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Reconnecting Job Growth to Deficit Reduction - Part 1

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Add Pete Domenici, Alice Rivlin and their colleages at the Bipartisan Policy Center (BPC) Deficit Reduction Task Force to the growing list of eminences in both parties who support cutting payroll taxes to stimulate the economy and jobs. Unlike last week's preliminary proposal from the White House-appointed Simpson-Bowles deficit commission, today's BPC report, Restoring America's Future , calls for a one-year suspension of payroll tax for both employers and employees to stimulate the economy and jobs so it can better absorb deficit-tightening measures.

Whereas the Bowles-Simpson proposal only sees payroll tax as a revenue raiser and proposes to "broaden its base" by raising payroll tax eligibility ceilings (now at about $106,000 of income), the BPC pretty much leads with suspending payroll tax as the first policy step, both in its report and today's Washington Post oped by Rivlin and Domenici.

That's important to note as one more sign of the times among many others that cutting payroll taxation to create jobs has bipartisan appeal and will look increasingly realistic to conservatives and progressives alike as deficit reduction moves up the policy agenda.

Bipartisan commissions risk being least-common-denominator exercises reflecting the narrow intersection of what opposing parties could both support. But the BPC report goes deeper than that and tells some tough truths to both sides. It points out, for example, that

"Some politicians and economists present a false choice: reduce unemployment or stabilize the debt. Restoring America's Future, however, requires that we do both - and begin now."

It also repudiates the idea that we can significantly cut the deficit by either eliminating "waste, fraud and abuse" or, for that matter, by simply taxing the rich. Unlike the Bowles-Simpson proposal, it admits that we need both robust growth and serious fiscal tightening to control deficits. It goes a long way toward acknowledging that the deficit reflects a fundamental, structural problem that needs a fundamental, structural solution.

Bowles and Simpson say even with decades of double-digit growth, we cannot grow our way out of looming deficits, and therefore need to focus on cutting spending. But as New York Times economist David Leonhardt points out, growth would sure help.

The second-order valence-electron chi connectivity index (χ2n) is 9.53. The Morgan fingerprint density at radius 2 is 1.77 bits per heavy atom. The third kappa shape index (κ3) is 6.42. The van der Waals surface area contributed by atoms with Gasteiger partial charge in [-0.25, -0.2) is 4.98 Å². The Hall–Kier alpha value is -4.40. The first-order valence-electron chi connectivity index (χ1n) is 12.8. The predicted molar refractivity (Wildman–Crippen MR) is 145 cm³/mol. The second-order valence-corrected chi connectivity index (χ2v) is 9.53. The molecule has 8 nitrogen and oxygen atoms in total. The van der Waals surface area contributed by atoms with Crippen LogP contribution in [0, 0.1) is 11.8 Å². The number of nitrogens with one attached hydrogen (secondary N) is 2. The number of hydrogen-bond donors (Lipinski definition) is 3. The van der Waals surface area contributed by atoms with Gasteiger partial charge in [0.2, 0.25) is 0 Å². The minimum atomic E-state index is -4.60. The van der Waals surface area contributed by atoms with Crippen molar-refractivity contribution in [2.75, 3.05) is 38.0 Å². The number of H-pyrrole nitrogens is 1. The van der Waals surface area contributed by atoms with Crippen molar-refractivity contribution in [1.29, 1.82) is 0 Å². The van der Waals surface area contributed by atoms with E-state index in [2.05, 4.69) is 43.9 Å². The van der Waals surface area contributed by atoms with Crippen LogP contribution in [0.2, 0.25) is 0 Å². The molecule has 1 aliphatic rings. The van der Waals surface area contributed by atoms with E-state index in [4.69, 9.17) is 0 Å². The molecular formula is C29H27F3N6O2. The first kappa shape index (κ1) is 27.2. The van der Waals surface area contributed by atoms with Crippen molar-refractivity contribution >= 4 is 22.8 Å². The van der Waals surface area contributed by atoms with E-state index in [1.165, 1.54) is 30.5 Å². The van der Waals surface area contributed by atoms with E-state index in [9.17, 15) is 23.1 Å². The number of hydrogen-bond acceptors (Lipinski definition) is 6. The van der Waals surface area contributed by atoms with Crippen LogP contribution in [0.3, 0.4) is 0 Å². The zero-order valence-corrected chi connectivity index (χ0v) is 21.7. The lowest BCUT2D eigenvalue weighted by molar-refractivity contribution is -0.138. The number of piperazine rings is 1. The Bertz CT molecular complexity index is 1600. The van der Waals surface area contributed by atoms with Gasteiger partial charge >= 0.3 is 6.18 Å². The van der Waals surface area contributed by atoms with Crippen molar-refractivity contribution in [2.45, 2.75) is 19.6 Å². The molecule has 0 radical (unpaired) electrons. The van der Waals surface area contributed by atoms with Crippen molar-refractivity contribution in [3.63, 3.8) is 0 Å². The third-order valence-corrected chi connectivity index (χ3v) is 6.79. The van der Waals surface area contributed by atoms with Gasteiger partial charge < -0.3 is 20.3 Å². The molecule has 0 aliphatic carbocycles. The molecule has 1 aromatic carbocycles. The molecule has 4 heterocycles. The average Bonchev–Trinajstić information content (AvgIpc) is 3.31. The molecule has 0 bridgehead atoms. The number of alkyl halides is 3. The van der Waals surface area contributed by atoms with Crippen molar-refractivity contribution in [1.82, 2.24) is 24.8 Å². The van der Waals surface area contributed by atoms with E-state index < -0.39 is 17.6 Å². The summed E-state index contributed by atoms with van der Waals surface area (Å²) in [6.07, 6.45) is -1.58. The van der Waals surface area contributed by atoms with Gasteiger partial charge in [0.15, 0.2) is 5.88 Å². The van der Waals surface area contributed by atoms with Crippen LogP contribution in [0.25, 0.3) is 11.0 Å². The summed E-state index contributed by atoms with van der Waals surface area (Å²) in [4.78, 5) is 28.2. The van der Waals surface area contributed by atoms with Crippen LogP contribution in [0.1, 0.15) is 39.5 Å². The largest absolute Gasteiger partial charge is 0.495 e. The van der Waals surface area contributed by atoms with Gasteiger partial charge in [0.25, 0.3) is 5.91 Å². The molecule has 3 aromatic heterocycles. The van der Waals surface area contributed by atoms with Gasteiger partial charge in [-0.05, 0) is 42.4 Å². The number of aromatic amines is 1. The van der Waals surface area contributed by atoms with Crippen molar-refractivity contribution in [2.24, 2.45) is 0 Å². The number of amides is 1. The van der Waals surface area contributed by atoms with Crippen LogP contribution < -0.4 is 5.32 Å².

If the economy grew just half a percentage point faster than forecast for the next two decades (admittedly a tall order) that would cut the deficit by 50-60%. So the converse of Bowles-Simpson is also true: we can no longer realistically tackle deficits by just cutting spending (or raising more tax revenue); we must also grow the economy. To achieve this, the BPC report proposes a balanced package of spending cuts and revenue raisers, economic growth and deficit shrinking measures.

But, perhaps inevitably for a bipartisan commission, it pulls punches. It states the important principle of reconnecting job growth to deficit reduction, but its concrete policy goal is a little tepid: creating 2.5 million to 7 million jobs over the next two years. We need tens of millions of jobs. 9.6% of Americans, or 15 million people, are officially unemployed, according to the narrowly defined BLS measure; 17% or 26.5 million are unemployed according to the somewhat broader U-6 measure, and in my previous posts I cite evidence the unofficial but true number of Americans who want to and could work but don't have jobs is more like 75 million, perhaps higher. They are the greatest untapped resource for economic growth and therefore for deficit reduction.

If we want to employ them, a one-year payroll tax holiday for employers and employees is a start. It would lower hiring costs and stimulate labor demand, bringing more of those long-term unemployed and discouraged workers back into the labor force. But it will not set us up for decades of faster growth, and it's a half-measure even compared to economist Nouriel Roubini's proposal for a two-year payroll tax holiday.

So while the subject of deficits and payroll tax is on the table, why not consider the latter's full jobs stimulus and deficit cutting potential: tax shifting? I discuss what cutting payroll tax and replacing the lost revenue with taxes on non-labor items could do for job creation, the deficit and the environment in Part II of this post.